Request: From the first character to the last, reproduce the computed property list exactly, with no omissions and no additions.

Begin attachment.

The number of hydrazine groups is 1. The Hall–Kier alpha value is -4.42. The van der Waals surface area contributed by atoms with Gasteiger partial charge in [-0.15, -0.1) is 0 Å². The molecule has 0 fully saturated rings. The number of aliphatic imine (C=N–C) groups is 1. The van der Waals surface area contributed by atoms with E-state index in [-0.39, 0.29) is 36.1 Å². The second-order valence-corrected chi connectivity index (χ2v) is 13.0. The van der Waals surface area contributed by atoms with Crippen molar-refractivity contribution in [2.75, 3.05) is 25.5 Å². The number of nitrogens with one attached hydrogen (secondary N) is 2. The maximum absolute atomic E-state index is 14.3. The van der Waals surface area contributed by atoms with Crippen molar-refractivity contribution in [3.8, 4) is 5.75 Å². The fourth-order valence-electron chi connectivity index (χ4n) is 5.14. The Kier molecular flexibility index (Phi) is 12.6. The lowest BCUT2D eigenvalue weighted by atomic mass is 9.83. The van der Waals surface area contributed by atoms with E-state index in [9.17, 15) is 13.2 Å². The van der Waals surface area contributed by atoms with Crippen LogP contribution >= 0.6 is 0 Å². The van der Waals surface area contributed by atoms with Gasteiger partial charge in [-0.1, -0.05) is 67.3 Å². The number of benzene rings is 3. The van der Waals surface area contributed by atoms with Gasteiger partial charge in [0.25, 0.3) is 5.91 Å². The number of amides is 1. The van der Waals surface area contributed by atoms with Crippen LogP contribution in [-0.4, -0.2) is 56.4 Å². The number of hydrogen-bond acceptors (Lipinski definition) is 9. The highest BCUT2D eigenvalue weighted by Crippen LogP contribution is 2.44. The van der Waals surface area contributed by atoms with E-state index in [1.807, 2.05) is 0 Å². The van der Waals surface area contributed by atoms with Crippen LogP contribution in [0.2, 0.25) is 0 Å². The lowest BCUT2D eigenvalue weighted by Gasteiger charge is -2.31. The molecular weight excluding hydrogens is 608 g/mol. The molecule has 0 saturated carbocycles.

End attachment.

The number of hydrazine groups is 1. The Hall–Kier alpha value is -4.42. The van der Waals surface area contributed by atoms with Gasteiger partial charge in [-0.15, -0.1) is 0 Å². The molecule has 0 fully saturated rings. The number of aliphatic imine (C=N–C) groups is 1. The van der Waals surface area contributed by atoms with E-state index in [-0.39, 0.29) is 36.1 Å². The second-order valence-corrected chi connectivity index (χ2v) is 13.0. The van der Waals surface area contributed by atoms with Crippen molar-refractivity contribution in [2.75, 3.05) is 25.5 Å². The number of nitrogens with one attached hydrogen (secondary N) is 2. The maximum absolute atomic E-state index is 14.3. The van der Waals surface area contributed by atoms with Crippen molar-refractivity contribution in [3.8, 4) is 5.75 Å². The fourth-order valence-electron chi connectivity index (χ4n) is 5.14. The Kier molecular flexibility index (Phi) is 12.6. The lowest BCUT2D eigenvalue weighted by atomic mass is 9.83. The van der Waals surface area contributed by atoms with E-state index in [9.17, 15) is 13.2 Å². The van der Waals surface area contributed by atoms with Crippen LogP contribution >= 0.6 is 0 Å². The van der Waals surface area contributed by atoms with Gasteiger partial charge in [-0.1, -0.05) is 67.3 Å². The number of benzene rings is 3. The van der Waals surface area contributed by atoms with Gasteiger partial charge in [0.25, 0.3) is 5.91 Å². The number of amides is 1. The van der Waals surface area contributed by atoms with Crippen LogP contribution in [-0.4, -0.2) is 56.4 Å². The number of hydrogen-bond acceptors (Lipinski definition) is 9. The highest BCUT2D eigenvalue weighted by Crippen LogP contribution is 2.44. The van der Waals surface area contributed by atoms with E-state index in [1.807, 2.05) is 0 Å². The van der Waals surface area contributed by atoms with Crippen LogP contribution in [0.2, 0.25) is 0 Å². The lowest BCUT2D eigenvalue weighted by Gasteiger charge is -2.31. The molecular weight excluding hydrogens is 608 g/mol. The molecule has 0 saturated carbocycles.